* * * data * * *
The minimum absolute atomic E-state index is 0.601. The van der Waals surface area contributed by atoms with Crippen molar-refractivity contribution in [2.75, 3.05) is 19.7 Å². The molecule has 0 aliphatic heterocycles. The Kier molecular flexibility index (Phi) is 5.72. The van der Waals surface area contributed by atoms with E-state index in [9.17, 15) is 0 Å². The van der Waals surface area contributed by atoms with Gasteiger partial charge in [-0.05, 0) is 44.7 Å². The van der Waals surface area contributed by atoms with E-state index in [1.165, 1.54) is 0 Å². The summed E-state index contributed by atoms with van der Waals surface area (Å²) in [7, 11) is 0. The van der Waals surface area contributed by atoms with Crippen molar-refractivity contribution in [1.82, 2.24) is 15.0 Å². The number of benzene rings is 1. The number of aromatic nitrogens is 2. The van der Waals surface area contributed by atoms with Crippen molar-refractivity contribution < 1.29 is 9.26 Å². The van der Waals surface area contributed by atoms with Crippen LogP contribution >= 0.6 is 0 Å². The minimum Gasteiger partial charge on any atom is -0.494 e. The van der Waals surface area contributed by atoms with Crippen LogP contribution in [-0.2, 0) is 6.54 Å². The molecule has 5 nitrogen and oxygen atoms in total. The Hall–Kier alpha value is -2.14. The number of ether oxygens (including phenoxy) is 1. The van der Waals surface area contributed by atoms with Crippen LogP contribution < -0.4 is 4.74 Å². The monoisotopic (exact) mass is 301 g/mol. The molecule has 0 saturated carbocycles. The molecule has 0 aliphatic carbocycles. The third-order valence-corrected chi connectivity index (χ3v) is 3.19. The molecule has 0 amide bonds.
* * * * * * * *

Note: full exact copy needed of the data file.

The minimum absolute atomic E-state index is 0.601. The van der Waals surface area contributed by atoms with Crippen molar-refractivity contribution in [2.75, 3.05) is 19.7 Å². The molecule has 0 aliphatic heterocycles. The Kier molecular flexibility index (Phi) is 5.72. The van der Waals surface area contributed by atoms with E-state index in [9.17, 15) is 0 Å². The van der Waals surface area contributed by atoms with Gasteiger partial charge in [-0.05, 0) is 44.7 Å². The van der Waals surface area contributed by atoms with E-state index in [1.165, 1.54) is 0 Å². The summed E-state index contributed by atoms with van der Waals surface area (Å²) in [7, 11) is 0. The van der Waals surface area contributed by atoms with Crippen molar-refractivity contribution in [1.82, 2.24) is 15.0 Å². The number of benzene rings is 1. The number of aromatic nitrogens is 2. The van der Waals surface area contributed by atoms with Crippen molar-refractivity contribution < 1.29 is 9.26 Å². The van der Waals surface area contributed by atoms with Crippen LogP contribution >= 0.6 is 0 Å². The minimum Gasteiger partial charge on any atom is -0.494 e. The van der Waals surface area contributed by atoms with Crippen LogP contribution in [-0.2, 0) is 6.54 Å². The molecule has 5 nitrogen and oxygen atoms in total. The Hall–Kier alpha value is -2.14. The number of ether oxygens (including phenoxy) is 1. The van der Waals surface area contributed by atoms with Crippen LogP contribution < -0.4 is 4.74 Å². The monoisotopic (exact) mass is 301 g/mol. The molecule has 0 saturated carbocycles. The molecule has 0 aliphatic carbocycles. The third-order valence-corrected chi connectivity index (χ3v) is 3.19. The molecule has 0 amide bonds.